The program automatically enters the statute number or ordnance, the proper legal language identifying the violation, and the basic fine for that violation. If the violation is such that the fine should be enhanced or increased; for example, speeding in a school zone, the system automatically increases the fine to the appropriate amount. Driver's license, vehicle information, and any other pertinent information (e.g., identification of officer preparing the citation) are filled in automatically. When completed, the officer saves the information in the system for wireless transmission to the police department's traffic violations bureau and the municipality's department which processes citations. For this purpose, the system has a wireless capability. A citation is then automatically issued and sent to the vehicle owner. The system can further provide court scheduling for those violations requiring more than the mailing in of a fine, and it can also generate traffic analysis reports.
If appropriate, the officer can designate an event as meriting the issuance of a Reminder, a warning (no fine) rather than a citation (a fine) and the program processes the information accordingly. The Reminder and warning notices will serve to focus on safety and education. The feature of the method of the invention provides communities with the ability to have a powerful influence on motivational factors that help determine safer driving behavior. With communication being the key, a Reminder notice provides a new and friendlier method of intervention.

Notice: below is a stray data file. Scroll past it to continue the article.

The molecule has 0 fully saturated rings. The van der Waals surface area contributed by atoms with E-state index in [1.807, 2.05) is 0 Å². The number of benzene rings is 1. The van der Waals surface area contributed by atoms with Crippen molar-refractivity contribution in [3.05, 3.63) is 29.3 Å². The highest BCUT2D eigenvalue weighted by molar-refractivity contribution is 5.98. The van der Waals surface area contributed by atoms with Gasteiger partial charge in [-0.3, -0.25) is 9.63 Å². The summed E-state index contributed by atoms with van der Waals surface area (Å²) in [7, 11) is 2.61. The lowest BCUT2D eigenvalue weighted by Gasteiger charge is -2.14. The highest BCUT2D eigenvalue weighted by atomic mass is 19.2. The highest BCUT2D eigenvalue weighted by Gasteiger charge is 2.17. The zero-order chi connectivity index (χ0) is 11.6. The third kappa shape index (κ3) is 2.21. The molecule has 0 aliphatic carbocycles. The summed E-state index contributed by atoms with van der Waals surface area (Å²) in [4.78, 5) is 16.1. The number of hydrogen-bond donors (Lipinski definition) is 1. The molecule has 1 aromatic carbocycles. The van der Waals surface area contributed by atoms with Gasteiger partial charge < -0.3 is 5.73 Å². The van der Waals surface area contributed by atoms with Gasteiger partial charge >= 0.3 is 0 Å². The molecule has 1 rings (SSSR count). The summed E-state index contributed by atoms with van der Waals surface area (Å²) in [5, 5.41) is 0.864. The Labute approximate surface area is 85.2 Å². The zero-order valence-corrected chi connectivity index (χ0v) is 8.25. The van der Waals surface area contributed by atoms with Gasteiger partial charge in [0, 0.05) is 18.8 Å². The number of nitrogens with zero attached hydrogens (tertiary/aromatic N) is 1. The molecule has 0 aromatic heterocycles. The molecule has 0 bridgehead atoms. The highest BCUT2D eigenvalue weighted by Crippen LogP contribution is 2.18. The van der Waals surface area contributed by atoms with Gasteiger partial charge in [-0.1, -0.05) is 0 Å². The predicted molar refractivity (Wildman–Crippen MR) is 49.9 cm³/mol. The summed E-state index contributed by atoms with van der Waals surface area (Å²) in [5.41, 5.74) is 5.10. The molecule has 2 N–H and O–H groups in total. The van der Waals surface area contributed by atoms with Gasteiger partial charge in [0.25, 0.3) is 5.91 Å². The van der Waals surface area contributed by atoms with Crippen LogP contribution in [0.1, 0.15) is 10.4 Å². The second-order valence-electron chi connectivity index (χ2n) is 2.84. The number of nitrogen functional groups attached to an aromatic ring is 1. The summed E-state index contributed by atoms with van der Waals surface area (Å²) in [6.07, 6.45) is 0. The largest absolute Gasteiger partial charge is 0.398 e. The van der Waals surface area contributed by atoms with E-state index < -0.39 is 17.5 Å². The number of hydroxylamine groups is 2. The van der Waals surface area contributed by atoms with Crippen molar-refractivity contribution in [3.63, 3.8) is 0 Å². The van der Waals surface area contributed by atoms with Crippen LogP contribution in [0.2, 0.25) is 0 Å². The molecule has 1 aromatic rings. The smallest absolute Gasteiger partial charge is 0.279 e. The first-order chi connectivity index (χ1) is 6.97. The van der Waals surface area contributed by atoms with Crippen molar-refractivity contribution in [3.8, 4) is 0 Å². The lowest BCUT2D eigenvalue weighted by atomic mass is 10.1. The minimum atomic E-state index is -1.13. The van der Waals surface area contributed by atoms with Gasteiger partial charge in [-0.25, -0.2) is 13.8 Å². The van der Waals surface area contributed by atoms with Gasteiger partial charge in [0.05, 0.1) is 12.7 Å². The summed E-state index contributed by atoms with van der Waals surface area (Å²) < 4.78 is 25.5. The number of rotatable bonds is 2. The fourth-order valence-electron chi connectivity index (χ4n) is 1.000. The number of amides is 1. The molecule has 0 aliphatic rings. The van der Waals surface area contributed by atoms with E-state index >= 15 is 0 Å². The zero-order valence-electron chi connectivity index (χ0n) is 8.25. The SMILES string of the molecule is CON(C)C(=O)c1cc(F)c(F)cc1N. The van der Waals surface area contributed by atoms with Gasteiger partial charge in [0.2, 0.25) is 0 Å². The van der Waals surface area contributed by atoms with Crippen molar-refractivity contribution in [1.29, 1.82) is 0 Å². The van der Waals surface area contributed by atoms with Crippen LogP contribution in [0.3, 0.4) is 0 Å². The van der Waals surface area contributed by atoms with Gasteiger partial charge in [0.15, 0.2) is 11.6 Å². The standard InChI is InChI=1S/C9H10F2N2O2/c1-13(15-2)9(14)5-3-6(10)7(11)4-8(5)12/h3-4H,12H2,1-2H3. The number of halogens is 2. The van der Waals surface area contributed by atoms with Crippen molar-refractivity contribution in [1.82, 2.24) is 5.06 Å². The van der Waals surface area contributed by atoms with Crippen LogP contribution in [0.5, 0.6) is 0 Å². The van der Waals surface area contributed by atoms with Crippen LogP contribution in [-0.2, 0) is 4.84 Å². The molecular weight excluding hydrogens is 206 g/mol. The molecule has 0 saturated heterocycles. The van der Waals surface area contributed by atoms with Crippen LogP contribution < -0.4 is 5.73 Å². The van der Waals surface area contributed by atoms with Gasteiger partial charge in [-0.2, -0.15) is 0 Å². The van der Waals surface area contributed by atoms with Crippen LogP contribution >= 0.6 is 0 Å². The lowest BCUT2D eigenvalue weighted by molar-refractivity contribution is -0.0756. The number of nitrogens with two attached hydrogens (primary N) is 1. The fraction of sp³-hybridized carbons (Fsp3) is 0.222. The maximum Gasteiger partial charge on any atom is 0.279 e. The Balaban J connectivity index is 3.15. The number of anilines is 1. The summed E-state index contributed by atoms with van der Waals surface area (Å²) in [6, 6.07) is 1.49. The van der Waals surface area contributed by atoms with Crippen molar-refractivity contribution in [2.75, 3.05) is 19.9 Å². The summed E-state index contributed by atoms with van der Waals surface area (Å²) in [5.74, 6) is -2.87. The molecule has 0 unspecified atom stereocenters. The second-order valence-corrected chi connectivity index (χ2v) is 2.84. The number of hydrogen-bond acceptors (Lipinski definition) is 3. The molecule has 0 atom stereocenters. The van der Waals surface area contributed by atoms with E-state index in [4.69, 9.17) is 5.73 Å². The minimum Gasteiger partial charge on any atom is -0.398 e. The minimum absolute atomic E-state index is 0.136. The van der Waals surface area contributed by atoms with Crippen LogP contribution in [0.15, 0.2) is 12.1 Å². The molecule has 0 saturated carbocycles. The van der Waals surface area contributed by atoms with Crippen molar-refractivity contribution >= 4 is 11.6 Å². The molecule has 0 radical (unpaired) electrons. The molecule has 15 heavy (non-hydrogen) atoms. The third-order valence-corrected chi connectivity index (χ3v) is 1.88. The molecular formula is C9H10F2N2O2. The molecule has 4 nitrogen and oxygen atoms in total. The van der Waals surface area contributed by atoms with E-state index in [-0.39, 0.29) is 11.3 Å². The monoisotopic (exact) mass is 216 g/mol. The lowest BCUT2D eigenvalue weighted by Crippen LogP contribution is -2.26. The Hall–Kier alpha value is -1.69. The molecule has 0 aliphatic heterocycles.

The top half of a reminder notice appears as a standard citation providing defendant, vehicle, violation and fine information. But, the bottom half of the notice focuses on instructive issues providing statistics, images and other appropriate resources encouraging safer driving behavior. A typical application of the system, as shown in FIG. 6, allows officers to select the appropriate notice without concern for the number of notices an individual has received in the past. For example, a police department can select a time frame in which an individual can receive a predetermined number of notices. After that limit is reached, a Reminder or warning now automatically becomes a fine. Or, the number and type of notices can trigger a fine. For example, if a driver is allowed only two Reminders within a 12-month time frame, a third Reminder issued during that period automatically becomes a warning, and any Reminder or warning after that becomes a standard citation. A third warning within the 12-month period would also automatically become a fine. It will be understood that each municipality or police department can establish its own parameters. The process with respect to issuance of a standard uniform citation is shown in FIG. 4, and that for an administrative or warning notice is shown in FIG. 5.